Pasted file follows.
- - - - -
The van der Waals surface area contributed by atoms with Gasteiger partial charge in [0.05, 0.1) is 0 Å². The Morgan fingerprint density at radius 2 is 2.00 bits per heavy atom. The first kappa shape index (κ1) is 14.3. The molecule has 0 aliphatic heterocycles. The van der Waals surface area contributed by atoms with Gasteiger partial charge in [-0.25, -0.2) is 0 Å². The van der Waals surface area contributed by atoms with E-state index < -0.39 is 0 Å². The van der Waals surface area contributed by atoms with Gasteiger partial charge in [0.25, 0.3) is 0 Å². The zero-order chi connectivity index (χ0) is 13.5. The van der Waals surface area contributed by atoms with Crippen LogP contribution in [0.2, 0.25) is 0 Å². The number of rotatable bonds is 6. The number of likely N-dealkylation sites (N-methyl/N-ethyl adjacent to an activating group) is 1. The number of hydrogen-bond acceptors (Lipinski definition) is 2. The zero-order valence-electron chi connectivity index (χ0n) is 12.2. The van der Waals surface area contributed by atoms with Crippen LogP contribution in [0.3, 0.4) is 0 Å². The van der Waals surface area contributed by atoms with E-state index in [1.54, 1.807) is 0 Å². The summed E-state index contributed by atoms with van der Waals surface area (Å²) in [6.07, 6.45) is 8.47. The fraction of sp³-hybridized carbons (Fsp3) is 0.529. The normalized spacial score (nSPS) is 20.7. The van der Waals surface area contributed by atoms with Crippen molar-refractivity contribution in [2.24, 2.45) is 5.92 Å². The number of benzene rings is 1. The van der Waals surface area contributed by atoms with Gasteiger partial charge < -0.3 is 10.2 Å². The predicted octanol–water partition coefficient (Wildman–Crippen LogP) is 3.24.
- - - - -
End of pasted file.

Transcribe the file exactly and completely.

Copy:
The van der Waals surface area contributed by atoms with Gasteiger partial charge in [0.05, 0.1) is 0 Å². The Morgan fingerprint density at radius 2 is 2.00 bits per heavy atom. The first kappa shape index (κ1) is 14.3. The molecule has 0 aliphatic heterocycles. The van der Waals surface area contributed by atoms with Gasteiger partial charge in [-0.25, -0.2) is 0 Å². The van der Waals surface area contributed by atoms with E-state index < -0.39 is 0 Å². The van der Waals surface area contributed by atoms with Gasteiger partial charge in [0.25, 0.3) is 0 Å². The zero-order chi connectivity index (χ0) is 13.5. The van der Waals surface area contributed by atoms with Crippen LogP contribution in [0.2, 0.25) is 0 Å². The number of rotatable bonds is 6. The number of likely N-dealkylation sites (N-methyl/N-ethyl adjacent to an activating group) is 1. The number of hydrogen-bond acceptors (Lipinski definition) is 2. The zero-order valence-electron chi connectivity index (χ0n) is 12.2. The van der Waals surface area contributed by atoms with Crippen LogP contribution in [0.3, 0.4) is 0 Å². The van der Waals surface area contributed by atoms with E-state index in [1.54, 1.807) is 0 Å². The summed E-state index contributed by atoms with van der Waals surface area (Å²) in [6.07, 6.45) is 8.47. The fraction of sp³-hybridized carbons (Fsp3) is 0.529. The normalized spacial score (nSPS) is 20.7. The van der Waals surface area contributed by atoms with Crippen molar-refractivity contribution in [2.24, 2.45) is 5.92 Å². The number of benzene rings is 1. The van der Waals surface area contributed by atoms with Gasteiger partial charge < -0.3 is 10.2 Å². The predicted octanol–water partition coefficient (Wildman–Crippen LogP) is 3.24.